An English Village, A Simpler Time

Every so often it’s a pleasure to step back in time to when things were simpler, life seemed less complicated. Don’t get me wrong, I don’t want to live there…I enjoy my creature comforts. So, what’s a person to do? How about a good book that takes place in the past. In my case, the not too distant past. I enjoy books that take place in the early 1900’s and through the WWII era. Especially those that take place in Europe.

I’ve always had a fascination with the small English villages of fiction. Who knows if they actually exist anywhere other than in the imagination? It doesn’t matter to me. Whenever I read a book that has a small English village as it’s location, particularly one that happens in those early to mid 1900’s, I get to spend time in a village conjured up by the author and embellished by my own mind.

That is somewhat the case in the latest book I read, which is part of the British Crime Classic books that are being re-released. This one was by an author new to me, E.C.R. Lorac, which is the pen name for Carol Rivett. While Lorac is a new to me writer, there are several articles on her to be found on the internet. Apparently she was a well-loved author by some people who were major enthusiast of detective novels during what is known as the Golden Age of Detective Fiction.

After reading this book, I can understand why people were fans. She does an excellent job of creating that famous English village and then filling it with interesting characters, both kind and some not so, that seem to represent a cross-section of the people you would find in most small towns or villages. Put that together with the classic murder mystery and you’ve got an excellent example of popular fiction of that age. For more on this particular book, here’s my review:


MURDER IN THE MILL-RACE by E.C.R. Lorac is part of the British Library Classic Crime fiction and as such represents an excellent example of books written during the Golden Age of Detective Fiction. In this novel, Lorac introduces the reader to an English Village by having Dr. Raymond Ferens accept a position there. Dr. Ferens and his wife move to the village, he being glad of a post that allows for a less stressful caseload.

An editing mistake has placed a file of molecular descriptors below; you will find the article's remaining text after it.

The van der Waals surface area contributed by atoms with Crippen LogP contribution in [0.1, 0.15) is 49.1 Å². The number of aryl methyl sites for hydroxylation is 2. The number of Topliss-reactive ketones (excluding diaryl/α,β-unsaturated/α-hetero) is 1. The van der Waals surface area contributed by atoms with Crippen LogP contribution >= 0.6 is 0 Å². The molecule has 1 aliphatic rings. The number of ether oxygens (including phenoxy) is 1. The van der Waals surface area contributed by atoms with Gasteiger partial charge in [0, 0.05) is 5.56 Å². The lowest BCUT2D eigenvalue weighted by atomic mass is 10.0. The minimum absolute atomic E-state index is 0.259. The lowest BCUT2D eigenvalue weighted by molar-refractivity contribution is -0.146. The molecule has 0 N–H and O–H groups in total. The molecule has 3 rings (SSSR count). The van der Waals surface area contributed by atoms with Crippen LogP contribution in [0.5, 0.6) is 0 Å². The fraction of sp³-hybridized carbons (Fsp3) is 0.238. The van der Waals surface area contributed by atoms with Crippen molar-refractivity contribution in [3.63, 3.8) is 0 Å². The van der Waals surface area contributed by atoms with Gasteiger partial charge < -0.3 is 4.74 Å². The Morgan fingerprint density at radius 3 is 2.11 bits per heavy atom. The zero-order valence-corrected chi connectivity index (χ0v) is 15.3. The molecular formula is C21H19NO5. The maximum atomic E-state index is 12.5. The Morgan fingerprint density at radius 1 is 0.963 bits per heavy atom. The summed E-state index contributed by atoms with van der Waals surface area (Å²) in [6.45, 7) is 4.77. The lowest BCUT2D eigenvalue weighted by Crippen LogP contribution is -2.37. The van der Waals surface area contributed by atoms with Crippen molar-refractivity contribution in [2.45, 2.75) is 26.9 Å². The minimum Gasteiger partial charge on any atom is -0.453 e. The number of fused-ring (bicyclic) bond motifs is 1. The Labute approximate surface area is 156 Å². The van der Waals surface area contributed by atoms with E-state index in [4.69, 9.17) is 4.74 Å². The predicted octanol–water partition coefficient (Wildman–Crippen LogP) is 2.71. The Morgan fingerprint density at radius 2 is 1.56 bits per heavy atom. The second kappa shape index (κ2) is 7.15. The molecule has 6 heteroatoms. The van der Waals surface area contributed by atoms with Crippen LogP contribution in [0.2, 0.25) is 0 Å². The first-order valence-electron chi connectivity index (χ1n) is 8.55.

As the Ferens settle in, the reader learns through them that the village, while idyllic when viewed from the outside, has grown somewhat insular. There is a sense that all is not as it should be, although the villagers seem blind to the fact that there is something or perhaps someone rotten among them.

Enter Sister Monica, an honorary title as she is neither particularly religious nor even kind. She does rule the local children’s home with an iron fist, and everyone in the village seems focused on proclaiming what a wonderful person she is. When asked about anything negative, the village answer seems to be that no one “knows anything”. It’s no surprise when Sister Monica is discovered dead, drowned in the mill-race. The villagers are focused on making her death appear an accident, however, the police constable is unsure and reports it to his superiors.

Enter DCI MacDonald and his Sergeant Reeves, to investigate. Detective MacDonald is Lorac’s recurring detective, however this books has no relation to any other book she has written. The entire cast of characters as well as the location are new to MacDonald and Reeves in this book. The result is that the book stands alone and there is no need to have read any other novels by Lorac to become fully acquainted with the pair of detectives.

Through diligent investigation, MacDonald and Reeves unmask the murderer. They explain the case and their investigations to the Ferens and learn that it is much as the doctor had surmised. He, however, told them throughout their investigation that he would gladly tell them the facts as he knew them, however he would not engage in speculation.

Once the murderer is unmasked, the reader is left to imagine how the village will change now that the inhabitants have been forced to see things without the convenience of claiming ignorance. It also remains to be seen if the fresh eyes and attitude of the Ferens will change the village for the better, which are all questions left to the reader to answer.

My thanks to Poisoned Pen Press and NetGalley for this Advanced Reader Digital Copy of the book which they provided in exchange for an unbiased review. 


So, there you have my latest review. This book is due to be published on August 6, 2019, so you have just enough time to get to your local independent bookseller or, if you prefer, to you local library to reserve a copy. However you get a copy, if you enjoy books that take place in an earlier, perhaps less complicated time, this is one for you to check out.